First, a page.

For those of you who missed it, I reviewed the film, Good Trouble, focusing on John Lewis on July 12. It is available to stream in the United States. I am not sure of its availability outside my country. An inspiring man who fought for justice his whole life, he succumbed to pancreatic cancer diagnosed in December, 2019.
A friend reminded my this morning that before the eagle was chosen to be the national bird of the United States, the turkey was under consideration. This morning I was finally able to take a picture of the mother turkey who has been frequenting our yard recently. Hard to make out, the little beaver looking blob on the fence to the right of the photo is one of her offspring facing backwards. This is the first time we have spotted the mother on top of the playhouse, but it does give her a wider view than from the top of the fence. Perhaps she is looking for the other four young turkeys.
At the moment I think that the turkey would be a much more fitting national bird than the eagle. Certainly vast portions of our country have managed to allow the covid virus to run rampant while their citizens fight over mask wearing. There is nothing soaring and majestic as an eagle in most of the nation right now. Connecticut is known as the “land of steady habits,” so I guess once we donned our masks in April amid the devastating effects of the disease here, we never stopped wearing them. We never had a chance to think they were political, so scared were we of getting sick.
So we are home still. And I expect we will remain so as it is impossible to isolate Connecticut from the rest of the country. New Zealand is an island nation and can restrict its borders and did so to contain the virus. We aren’t and we can’t. But at least we have a supply of masks in the meantime, no matter how long “meantime” ends up being.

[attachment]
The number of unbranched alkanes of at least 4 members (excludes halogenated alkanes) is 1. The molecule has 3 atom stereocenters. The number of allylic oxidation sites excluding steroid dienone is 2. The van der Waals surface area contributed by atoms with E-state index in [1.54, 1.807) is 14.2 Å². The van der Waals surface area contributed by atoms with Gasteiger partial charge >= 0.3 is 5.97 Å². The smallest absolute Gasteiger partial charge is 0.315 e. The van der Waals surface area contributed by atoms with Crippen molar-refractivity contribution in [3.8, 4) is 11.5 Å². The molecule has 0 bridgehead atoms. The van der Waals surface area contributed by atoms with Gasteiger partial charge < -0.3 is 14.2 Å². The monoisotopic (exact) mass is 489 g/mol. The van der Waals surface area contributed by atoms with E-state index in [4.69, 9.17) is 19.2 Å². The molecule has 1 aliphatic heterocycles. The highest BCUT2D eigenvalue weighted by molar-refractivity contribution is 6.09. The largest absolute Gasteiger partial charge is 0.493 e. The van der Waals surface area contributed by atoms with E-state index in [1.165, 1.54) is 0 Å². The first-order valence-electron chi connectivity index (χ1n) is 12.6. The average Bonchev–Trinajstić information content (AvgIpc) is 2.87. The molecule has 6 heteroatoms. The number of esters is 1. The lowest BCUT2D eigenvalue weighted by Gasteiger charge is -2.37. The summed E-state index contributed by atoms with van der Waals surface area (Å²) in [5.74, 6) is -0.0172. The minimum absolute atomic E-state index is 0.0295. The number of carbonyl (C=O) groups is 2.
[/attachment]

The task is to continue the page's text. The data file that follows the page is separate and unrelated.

The grocery order came with two baguettes rather than the one I had ordered. We can only eat one in a day or so, and I had no idea what to do with the other. As it dried out I remembered bread pudding as an excellent use for stale bread. On the counter sat a large bowl of blueberries, freshly picked and not yet frozen. My husband’s blueberry garden has been particularly productive and we have had blueberries galore. Perhaps I could find a recipe for blueberry bread pudding.
I love my well worn cookbooks, but this search sent me to the internet. Here I found countless recipes, most of them requiring heavy cream, lots of butter and copious amounts of sugar. None sounded either appealing, simple or healthy. Then I ran across the “Kemptville Blueberry Bread Pudding” recipe. I planned to link it to the post, but found you would also get numerous ads. Suffice it to say it is easy to find using its title. This recipe actually asked for cubing a stale baguette! After adding skim milk,vanilla, two eggs, a cup of sugar, one and one half cups of blueberries and dotting the top with butter, I popped it in the oven.
I would have featured a photo of the product, but my husband got to it before my camera did. Best about this version is that the crunchy crust of the French bread gives the pudding a satisfying contrast between the milk soaked bread and the top. Next time you find yourself with an unexpected baguette, I recommend the treat.
When I was thirteen I read Daphne Du Maurier’s 1938 novel Rebecca. Although I didn’t remember the plot, I recalled my immersion in the reading and my understanding that I could now read “adult” novels.( Before I was thirteen I had to have a note from my mother to allow me entrance to the adult section of the library. Needless to say that encouraged my leap to more difficult reading.)
I suggested to my covid bound thirteen year old granddaughter, an avid reader, that she try Rebecca for herself. For the last three days she has reported the experience she is having reading it. We sit six feet apart and she regales me with the excitement, the reading challenge, and the plot of the book. I am genuinely curious about the plot since I don’t remember it, and any young reader loves to recount the story line to a receptive ear. I expect that at our evening’s get together tonight she will have finished the novel and I can find out what happened at Manderley after years of only remembering the famous opening line, Last night I dreamt I went to Manderley again.